• Expectations
    • “Style of work within corporations may not be the same as before (COVID-19)” making a second-half recovery slow in Office product demand and pages. Consumer inkjet hardware sales will “settle down,” but sales of inkjet consumables will expand.


  • The Professional printing subsegment (about 30% of total print solutions revenue) was down 35%.
  • Office shared inkjet hardware sales remained flat but consumable sales dropped, driving Office, SOHO, and home printer revenue down 5.4%.
  • Work from home demand increased overall ink revenue sharply as high-capacity ink tank unit sales went up and cartridge-based unit sales decreased.
  • Expectations:
    • For the rest of the year, home use will drive both home and office inkjet printer business, but hardware unit sales are expected to be down while ink revenue will remain flat.


  • The printer business performed “better than expected,” due to strong demand from work from home, representing 28% of total company revenue (normally 30% or more) and 46% of total operating profit (normally well above 50%).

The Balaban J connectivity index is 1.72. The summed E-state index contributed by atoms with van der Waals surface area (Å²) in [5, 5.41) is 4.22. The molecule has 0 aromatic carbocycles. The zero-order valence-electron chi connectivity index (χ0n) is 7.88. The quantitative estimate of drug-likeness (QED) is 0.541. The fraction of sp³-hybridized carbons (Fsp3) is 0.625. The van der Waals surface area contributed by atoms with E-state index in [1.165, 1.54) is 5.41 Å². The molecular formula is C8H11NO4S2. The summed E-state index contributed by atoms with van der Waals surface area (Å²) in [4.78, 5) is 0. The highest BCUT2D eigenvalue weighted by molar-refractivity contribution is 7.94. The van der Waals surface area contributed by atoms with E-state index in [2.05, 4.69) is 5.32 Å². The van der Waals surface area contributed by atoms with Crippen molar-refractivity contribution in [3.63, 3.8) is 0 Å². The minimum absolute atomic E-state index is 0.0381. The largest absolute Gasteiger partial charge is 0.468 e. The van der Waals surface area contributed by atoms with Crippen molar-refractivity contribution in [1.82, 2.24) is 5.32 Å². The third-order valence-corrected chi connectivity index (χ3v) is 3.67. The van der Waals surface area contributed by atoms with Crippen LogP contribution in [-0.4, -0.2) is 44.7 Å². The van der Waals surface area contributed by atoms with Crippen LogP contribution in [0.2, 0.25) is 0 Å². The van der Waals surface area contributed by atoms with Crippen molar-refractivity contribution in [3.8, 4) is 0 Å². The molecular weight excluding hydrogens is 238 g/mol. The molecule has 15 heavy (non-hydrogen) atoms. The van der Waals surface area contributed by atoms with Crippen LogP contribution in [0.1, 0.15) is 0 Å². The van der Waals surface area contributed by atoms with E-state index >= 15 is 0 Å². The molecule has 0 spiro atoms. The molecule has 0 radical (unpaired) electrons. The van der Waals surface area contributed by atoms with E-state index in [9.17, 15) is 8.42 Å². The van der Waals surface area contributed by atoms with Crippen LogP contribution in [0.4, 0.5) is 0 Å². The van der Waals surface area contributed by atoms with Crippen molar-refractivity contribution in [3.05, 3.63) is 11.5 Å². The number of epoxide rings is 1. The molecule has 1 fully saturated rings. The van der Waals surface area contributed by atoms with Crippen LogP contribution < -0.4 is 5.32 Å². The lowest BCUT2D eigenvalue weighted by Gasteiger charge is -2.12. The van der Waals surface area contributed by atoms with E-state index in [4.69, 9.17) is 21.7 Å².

• Consumer printer units increased 3% (revenue up 7%), Commercial printer units down 32% (revenue down 37%), label and packaging printing had a 14% increase in impressions while MPS page volume declined 40% in April, 25% in July.
  • Expectations:
    • HP expects positive demand for home printing, with Instant Ink reaching 8 million subscribers by the end of the year while commercial printing demand will continue to be depressed.

Konica Minolta:

  • Office and Professional revenues declined 30% and 37% respectively (IT services solutions decline not as severe as Office due to the ability to interact with clients and implement telecommuting services without face-to-face contact).
  • Label printers and digital embellishment printing along with related non-hardware (consumables) revenue grew in the United States and Europe.
  • Expectations:
    • Due to telecommuting and “other new working styles,” sales will expand in IT service solutions and Workplace Hub (especially in SMB and government), with office and professional print volume continuing to decline.


  • Demand for document services increased, but demand for equipment and consumables declined significantly due to COVID-19 office restrictions.